Today, the main threat to salmon in Kamchatka is poaching. Systematic overfishing associated with the illegal fishing of these species has already led to a situation where once salmon-rich rivers of the peninsula are now almost lifeless. Threats to salmon ecosystems are also due to the development of mining industry, and other human activities that cause pollution of rivers and lakes. These fish are very sensitive to the chemical composition of water in a basin, and even its slight change, which on the first sight does not play a big role, can indirectly have serious negative impact on the state of salmon populations. Plans for oil and gas production in the West Kamchatka shelf are also not encouraging for salmons, as the search are for «black gold» in the Sea of Okhotsk largely coincides with the salmon feeding areas.

Salmon requires human help to survive in such conditions. People are used to treating fish as a renewable resource, increasing the yield capacity. However, Russian and foreign experience serves as a clear confirmation of how a rapidly renewable resource can run out due to thoughtless and barbarous exploitation. A careful attitude to renewable resources and a strictly scientific approach to catches should ensure an optimal level spawning grounds’ loading, since too many breeders can also have negative effect on a population as their shortage. When implementing projects in the mining and oil and gas spheres, it is necessary to be primarily guided by long-term prospects: the revenues from the realization of such projects by historical standards are short-lived — 20–30 years — and distributed among a handful of people, while salmon is sometimes the main source of food for local populations for many hundreds of years.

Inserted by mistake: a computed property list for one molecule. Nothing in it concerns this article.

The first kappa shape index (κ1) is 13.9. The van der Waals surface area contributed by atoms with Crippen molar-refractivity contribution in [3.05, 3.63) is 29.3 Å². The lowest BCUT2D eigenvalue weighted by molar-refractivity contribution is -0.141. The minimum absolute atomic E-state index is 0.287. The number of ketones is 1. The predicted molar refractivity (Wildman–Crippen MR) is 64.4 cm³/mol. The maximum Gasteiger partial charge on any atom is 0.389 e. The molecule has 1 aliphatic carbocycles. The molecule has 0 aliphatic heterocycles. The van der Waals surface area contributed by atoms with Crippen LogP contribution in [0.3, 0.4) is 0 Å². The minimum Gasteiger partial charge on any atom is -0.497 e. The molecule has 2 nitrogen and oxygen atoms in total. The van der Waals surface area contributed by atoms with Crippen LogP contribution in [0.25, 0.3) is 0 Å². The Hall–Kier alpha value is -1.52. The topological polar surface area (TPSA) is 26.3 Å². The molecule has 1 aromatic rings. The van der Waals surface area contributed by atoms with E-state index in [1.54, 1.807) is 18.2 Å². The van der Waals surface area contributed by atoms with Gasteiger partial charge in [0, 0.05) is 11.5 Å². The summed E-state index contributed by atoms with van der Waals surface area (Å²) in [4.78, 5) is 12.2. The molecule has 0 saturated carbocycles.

WWF pays special attention to the prevention poaching both on the high seas and in rivers. With the support of WWF, the «Save the Salmon Together!» coalition has been created, which included representatives of fishing industry, the Association of Indigenous Minorities of the North, and other non-governmental organizations. The coalition is working to protect salmon habitats and prevent poaching.

WWF promotes wild salmon products on domestic and international markets, contrasting wild and artificially grown salmon, focusing on the problems of salmon hatcheries. One of the measures leading to the successful promotion of Kamchatka salmon (and products from it) in the world market is the ecological certification of fisheries according to the standards of the Marine Stewardship Council (MSC). WWF is leading a model project for the certification of fishing companies in Kamchatka and is developing programs that give fish business representatives the opportunity to fish without undue exploitation of reserves.

In 2012, on the Ozernaya River, two sockeye salmon fisheries have been certified according to MSC standards. In 2013, two more companies expressed a desire to conduct a verification procedure in their fields to obtain a certificate. In 2016, fisheries were certified in the basins of six Kamchatka Rivers.

WWF considers it necessary to preserve the key habitats of Pacific salmon in the context of growing progress of shelf development for oil, gas and other mineral resources extraction. Therefore we are striving to identify priority marine salmon habitats to create marine protected areas.